Whenever you access a website hosted on a foreign server, chances are high that the information you are receiving travelled through the depths of the ocean. With over 99% of international internet and telephone traffic passing through submarine telecommunication cables1, they are a vital though often forgotten part of today’s digital society.
Submarine cables have a long history starting with the first commercial submarine telegraph cable in the English Channel in 1850, closely followed by the first transatlantic cable in 18661. While these early cables consisted of insulated copper wires, which were simply dropped on the seabed, current generation submarine cables consist of optical fibres covered by many protective layers buried in the seafloor2.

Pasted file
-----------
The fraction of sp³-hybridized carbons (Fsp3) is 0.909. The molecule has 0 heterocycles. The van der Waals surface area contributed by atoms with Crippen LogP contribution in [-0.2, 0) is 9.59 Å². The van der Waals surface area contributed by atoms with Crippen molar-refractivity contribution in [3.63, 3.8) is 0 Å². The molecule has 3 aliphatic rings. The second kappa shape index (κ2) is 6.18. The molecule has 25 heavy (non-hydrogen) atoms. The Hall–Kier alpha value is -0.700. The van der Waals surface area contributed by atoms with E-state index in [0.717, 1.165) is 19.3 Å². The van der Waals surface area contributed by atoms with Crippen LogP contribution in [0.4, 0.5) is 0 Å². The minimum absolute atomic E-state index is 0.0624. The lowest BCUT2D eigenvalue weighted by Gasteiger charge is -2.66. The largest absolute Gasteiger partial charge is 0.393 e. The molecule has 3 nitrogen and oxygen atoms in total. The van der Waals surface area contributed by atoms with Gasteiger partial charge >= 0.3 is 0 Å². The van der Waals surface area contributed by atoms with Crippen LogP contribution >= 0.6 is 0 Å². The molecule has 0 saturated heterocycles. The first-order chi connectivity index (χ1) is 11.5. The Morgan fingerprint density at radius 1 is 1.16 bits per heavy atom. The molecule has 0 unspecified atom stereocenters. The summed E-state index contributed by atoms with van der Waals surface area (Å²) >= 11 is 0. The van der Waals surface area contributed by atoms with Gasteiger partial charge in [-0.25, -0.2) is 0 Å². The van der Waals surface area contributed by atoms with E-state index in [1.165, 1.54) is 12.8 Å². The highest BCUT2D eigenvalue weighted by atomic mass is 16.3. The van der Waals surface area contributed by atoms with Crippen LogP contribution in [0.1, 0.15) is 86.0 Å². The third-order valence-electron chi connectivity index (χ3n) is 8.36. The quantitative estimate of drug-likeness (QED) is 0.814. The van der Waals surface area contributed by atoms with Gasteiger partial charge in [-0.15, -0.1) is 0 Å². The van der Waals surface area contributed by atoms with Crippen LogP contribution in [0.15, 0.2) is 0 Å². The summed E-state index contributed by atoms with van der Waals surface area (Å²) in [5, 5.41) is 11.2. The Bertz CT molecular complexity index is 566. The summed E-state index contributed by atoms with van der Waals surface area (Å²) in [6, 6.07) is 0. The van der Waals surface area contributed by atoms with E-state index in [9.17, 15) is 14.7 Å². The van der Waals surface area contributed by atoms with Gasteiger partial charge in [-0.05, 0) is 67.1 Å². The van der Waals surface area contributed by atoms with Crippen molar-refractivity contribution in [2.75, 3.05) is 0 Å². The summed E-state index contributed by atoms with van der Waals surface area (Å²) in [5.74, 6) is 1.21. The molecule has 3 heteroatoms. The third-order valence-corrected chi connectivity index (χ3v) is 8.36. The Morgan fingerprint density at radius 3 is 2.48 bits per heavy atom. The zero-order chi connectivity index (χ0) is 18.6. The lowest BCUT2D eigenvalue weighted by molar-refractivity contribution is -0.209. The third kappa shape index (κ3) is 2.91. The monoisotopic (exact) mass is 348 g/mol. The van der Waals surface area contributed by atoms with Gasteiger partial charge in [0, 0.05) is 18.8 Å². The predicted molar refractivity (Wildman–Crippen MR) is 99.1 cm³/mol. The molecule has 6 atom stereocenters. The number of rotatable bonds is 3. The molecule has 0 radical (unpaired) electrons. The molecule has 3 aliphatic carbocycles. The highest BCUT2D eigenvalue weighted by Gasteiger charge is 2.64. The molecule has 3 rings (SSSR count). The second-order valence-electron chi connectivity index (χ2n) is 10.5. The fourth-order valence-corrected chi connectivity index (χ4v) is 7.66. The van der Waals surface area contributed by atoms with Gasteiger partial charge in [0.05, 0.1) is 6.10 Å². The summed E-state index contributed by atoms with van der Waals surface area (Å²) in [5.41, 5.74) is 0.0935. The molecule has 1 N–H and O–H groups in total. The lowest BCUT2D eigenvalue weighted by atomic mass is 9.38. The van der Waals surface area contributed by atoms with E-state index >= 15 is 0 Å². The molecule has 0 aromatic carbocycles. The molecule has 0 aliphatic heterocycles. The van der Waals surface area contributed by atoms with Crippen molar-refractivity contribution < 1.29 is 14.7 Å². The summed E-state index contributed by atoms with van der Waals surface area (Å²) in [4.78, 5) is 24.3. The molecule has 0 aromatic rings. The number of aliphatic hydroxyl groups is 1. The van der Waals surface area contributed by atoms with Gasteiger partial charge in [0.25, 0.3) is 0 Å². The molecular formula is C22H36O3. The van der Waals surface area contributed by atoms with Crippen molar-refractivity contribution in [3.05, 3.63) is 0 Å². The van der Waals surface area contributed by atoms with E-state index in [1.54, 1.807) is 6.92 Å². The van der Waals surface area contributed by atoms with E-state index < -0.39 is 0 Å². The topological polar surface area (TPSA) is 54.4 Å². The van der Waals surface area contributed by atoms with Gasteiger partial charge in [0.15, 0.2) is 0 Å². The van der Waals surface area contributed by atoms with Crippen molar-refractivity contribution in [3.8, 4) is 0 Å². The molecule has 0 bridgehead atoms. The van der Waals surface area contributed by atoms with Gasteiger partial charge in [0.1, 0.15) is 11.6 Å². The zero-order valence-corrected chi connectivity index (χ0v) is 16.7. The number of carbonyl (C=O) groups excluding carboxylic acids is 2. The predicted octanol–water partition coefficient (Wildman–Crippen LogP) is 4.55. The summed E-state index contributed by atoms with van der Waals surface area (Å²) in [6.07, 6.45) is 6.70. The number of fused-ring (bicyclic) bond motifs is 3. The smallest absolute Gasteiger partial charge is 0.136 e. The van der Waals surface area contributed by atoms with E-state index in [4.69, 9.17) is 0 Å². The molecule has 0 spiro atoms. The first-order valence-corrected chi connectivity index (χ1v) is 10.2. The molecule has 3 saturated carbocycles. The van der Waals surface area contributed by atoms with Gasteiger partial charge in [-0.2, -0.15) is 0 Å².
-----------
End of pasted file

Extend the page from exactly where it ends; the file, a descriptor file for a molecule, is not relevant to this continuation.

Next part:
These fibre-optic cables have the capacity to transmit data at a staggering 200 terabits per second1, which vastly outpaces today’s satellite radio transmission (around 1 gigabits per second), making them the preferred means of communication. However, this capacity comes at a significant price. Submarine telecommunication cable networks cost billions to install1 and need constant monitoring and repair, as they may be broken or damaged by trawl fishing, anchors, earthquakes, submarine landslides and even shark bites2.
The map of the week features a schematic representation of the submarine communication cables that cross European waters. Click on one of the cables to learn more about its type, length, capacity, when it was installed and who maintains it.
The data in this map were provided by EMODnet human activities.